July 31, 2008

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Roman de Gare (R)
Story-telling sleight-of-hand turns the innocent-ish story of a woman taking her fiancé to meet her parents into an occasional nail-biter of a mystery in Roman de Gare, a French movie that has you busy looking at the implied story while it pulls the real plot out from behind your ear.

An extremely cursory Google of the phrase “roman de gare” suggests that it means something like “airport novel,” even though the word “tracks” appears in the subtitles when the words “roman de gare” are spoken onscreen. “Airport novel” makes infinitely more sense.

And, as with any really good airport novel, there’s not much I can say about the story without giving it away. A man whose name might be Isaac (Dominique Pinon) sees a pretty woman named Huguette (Audrey Dana) fighting with her boyfriend (Cyrille Eldin), who quickly dumps her at a rest stop on a highway. Maybe-Isaac creepily hangs about offering her a ride until, hours after the initial offer, she accepts. Accepts, let me reiterate, the offer of a ride made by the man who has hung about waiting for her to get desperate enough to go with him. She is heading to her parents’ house, having intended to introduce them to the boyfriend whom she intended to marry. After a while, however, actual marriage becomes less necessary than the appearance of marriage and she asks Isaac to pretend to be her fiancé for the weekend.

Again, she asks the man she’s just hours earlier met to pretend to be her fiancé, meet her parents and her young daughter, even after he gives a mysterious description of himself and mumbles foreshadowy things into tape recorders.

Meanwhile, hovering godlike over this plot is the writer Judith Ralitzer (Fanny Ardant), who herself recently wrote a book called Roman de Gare.

Other things: a pig is slaughtered and we hear its squeals over the ominous footage of Huguette’s daughter walking into the woods with a stranger. Radio reports update us on the status of an escaped serial killer. A woman pleads for a police officer to find her missing husband. Relentlessly cheery 1950s French music plays at what seem like all the wrong times. Roman de Gare pokes fun at the conventions of the airport novel mystery and then creeps you out with them. I don’t know if it’s appropriate to yell “don’t go there with him!” at the screen during a foreign-language film but I know I was occasionally tempted to do so.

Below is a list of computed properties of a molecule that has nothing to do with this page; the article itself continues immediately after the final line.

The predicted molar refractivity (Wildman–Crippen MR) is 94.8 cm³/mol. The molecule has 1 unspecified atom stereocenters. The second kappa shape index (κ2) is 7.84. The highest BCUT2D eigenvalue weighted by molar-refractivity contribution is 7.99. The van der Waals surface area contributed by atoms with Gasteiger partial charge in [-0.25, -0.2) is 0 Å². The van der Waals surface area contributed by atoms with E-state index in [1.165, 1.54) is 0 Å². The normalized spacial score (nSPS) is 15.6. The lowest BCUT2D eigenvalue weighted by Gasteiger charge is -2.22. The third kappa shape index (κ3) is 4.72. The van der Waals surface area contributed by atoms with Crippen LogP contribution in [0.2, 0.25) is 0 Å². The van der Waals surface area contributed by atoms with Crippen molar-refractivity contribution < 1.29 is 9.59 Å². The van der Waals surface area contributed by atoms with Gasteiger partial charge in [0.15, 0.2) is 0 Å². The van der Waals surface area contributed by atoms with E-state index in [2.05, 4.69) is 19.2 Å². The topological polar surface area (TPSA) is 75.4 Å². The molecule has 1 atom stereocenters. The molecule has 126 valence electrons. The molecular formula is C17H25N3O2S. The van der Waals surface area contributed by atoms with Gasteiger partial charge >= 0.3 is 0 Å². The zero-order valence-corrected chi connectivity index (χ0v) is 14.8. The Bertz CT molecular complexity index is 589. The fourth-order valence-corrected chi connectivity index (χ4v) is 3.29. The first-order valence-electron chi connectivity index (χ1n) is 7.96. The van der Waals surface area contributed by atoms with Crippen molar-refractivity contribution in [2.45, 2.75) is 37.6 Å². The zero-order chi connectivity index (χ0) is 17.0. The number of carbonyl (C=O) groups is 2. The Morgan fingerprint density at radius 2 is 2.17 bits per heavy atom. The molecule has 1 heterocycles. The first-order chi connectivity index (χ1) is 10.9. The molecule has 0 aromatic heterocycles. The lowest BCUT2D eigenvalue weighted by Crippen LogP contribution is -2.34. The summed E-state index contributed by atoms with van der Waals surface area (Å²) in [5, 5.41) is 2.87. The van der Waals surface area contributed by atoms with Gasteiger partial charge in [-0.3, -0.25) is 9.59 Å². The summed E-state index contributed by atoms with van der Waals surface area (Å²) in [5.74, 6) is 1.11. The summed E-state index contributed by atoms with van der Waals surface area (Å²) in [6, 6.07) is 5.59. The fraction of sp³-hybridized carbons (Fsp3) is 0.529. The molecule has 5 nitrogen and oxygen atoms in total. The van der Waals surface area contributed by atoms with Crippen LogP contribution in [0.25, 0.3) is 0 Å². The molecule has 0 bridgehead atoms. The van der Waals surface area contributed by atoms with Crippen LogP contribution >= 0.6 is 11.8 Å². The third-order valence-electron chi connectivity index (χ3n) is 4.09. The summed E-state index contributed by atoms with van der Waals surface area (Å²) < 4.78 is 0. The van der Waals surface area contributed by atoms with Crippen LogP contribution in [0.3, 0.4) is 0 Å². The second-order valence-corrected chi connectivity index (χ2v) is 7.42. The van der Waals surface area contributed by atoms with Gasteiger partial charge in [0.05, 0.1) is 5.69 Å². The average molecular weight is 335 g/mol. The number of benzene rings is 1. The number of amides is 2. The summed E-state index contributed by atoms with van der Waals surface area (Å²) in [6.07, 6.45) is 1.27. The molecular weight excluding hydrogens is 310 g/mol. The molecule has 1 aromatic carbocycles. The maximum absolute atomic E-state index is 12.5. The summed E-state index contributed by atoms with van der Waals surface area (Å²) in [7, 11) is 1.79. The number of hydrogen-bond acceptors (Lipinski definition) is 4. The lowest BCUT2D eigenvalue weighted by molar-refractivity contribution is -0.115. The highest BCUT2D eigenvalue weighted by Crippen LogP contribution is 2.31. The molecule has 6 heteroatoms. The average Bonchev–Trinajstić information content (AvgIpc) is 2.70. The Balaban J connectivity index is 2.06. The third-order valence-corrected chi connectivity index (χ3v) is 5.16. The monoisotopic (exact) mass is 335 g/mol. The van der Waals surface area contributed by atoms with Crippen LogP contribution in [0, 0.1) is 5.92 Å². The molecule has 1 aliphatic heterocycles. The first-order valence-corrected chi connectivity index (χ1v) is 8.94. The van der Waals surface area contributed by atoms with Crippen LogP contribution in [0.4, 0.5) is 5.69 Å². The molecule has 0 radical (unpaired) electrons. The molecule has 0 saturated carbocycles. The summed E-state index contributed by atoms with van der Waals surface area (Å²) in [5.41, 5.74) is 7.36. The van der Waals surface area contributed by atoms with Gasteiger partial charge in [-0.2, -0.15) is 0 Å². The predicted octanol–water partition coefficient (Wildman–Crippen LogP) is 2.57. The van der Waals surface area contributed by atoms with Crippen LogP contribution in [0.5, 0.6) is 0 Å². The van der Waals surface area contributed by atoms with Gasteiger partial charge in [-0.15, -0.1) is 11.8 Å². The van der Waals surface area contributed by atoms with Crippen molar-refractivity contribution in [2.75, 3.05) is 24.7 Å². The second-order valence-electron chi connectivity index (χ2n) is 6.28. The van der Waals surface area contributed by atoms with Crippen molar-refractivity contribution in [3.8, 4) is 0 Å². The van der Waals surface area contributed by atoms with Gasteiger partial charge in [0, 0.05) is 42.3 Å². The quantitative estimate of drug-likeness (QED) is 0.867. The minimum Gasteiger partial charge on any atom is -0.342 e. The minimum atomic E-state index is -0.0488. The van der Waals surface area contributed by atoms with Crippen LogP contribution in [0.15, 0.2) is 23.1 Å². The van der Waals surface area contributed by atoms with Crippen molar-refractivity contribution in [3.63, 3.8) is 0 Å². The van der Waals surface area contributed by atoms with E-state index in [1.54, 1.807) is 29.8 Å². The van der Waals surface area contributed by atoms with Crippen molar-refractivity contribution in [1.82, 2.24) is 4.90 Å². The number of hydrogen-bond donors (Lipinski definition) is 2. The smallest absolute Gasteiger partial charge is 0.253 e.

What really sells the not-right-ness that gives this mystery its off-kiltered-ness is the performance of Dominique Pinon. He is, to paraphrase cops on all police procedural TV shows, a guy you like for something bad. The way he looks a little too long at people, gets a bit too close to them, doesn’t take social cues right away. His glasses and the mannered way he pushes them up on his face. His non-descript clothes. He is the guy people are talking about when they say “he was quiet, kept to himself, seemed polite” about the neighbor they’ve just learned has a dozen heads in his freezer. What is he? The movie plays with your instincts about him, teasing you with one possibility and then suggesting another. It’s not about some last-10-minutes-of-Law & Order twist, it’s about subtle confusion and misdirection, just like the magic tricks that flirt with us throughout the movie.

Roman de Gare is smarter and more fun than your average airport novel but just as much breezy summer fun. B+

Rated R for brief language and sexual references. Written and directed by Claude Lelouch, Roman de Gare is an hour and 43 minutes long, in French with subtitles and distributed in limited release by Samuel Goldwyn Films. The movie is currently playing at Red River Theatres and at Wilton Town Hall Theatre.